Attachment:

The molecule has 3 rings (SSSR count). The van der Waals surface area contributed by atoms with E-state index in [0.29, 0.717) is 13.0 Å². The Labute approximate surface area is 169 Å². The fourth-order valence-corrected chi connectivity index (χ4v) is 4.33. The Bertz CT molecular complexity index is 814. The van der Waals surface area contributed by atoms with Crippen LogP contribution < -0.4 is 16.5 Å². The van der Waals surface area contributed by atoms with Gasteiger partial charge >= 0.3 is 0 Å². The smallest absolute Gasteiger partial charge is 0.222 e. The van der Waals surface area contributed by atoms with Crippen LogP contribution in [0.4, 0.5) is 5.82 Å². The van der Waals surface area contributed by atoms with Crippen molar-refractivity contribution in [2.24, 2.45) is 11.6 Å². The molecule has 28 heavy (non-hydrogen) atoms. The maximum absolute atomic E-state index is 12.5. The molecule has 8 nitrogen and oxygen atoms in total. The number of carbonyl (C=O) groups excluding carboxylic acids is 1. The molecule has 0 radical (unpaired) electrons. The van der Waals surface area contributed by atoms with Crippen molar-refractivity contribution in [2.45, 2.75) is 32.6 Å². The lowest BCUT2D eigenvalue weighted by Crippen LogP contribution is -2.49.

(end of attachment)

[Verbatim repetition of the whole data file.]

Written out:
The molecule has 3 rings (SSSR count). The van der Waals surface area contributed by atoms with E-state index in [0.29, 0.717) is 13.0 Å². The Labute approximate surface area is 169 Å². The fourth-order valence-corrected chi connectivity index (χ4v) is 4.33. The Bertz CT molecular complexity index is 814. The van der Waals surface area contributed by atoms with Crippen LogP contribution < -0.4 is 16.5 Å². The van der Waals surface area contributed by atoms with Gasteiger partial charge >= 0.3 is 0 Å². The smallest absolute Gasteiger partial charge is 0.222 e. The van der Waals surface area contributed by atoms with Crippen LogP contribution in [0.4, 0.5) is 5.82 Å². The van der Waals surface area contributed by atoms with Crippen molar-refractivity contribution in [2.24, 2.45) is 11.6 Å². The molecule has 28 heavy (non-hydrogen) atoms. The maximum absolute atomic E-state index is 12.5. The molecule has 8 nitrogen and oxygen atoms in total. The number of carbonyl (C=O) groups excluding carboxylic acids is 1. The molecule has 0 radical (unpaired) electrons. The van der Waals surface area contributed by atoms with Crippen molar-refractivity contribution in [2.45, 2.75) is 32.6 Å². The lowest BCUT2D eigenvalue weighted by Crippen LogP contribution is -2.49.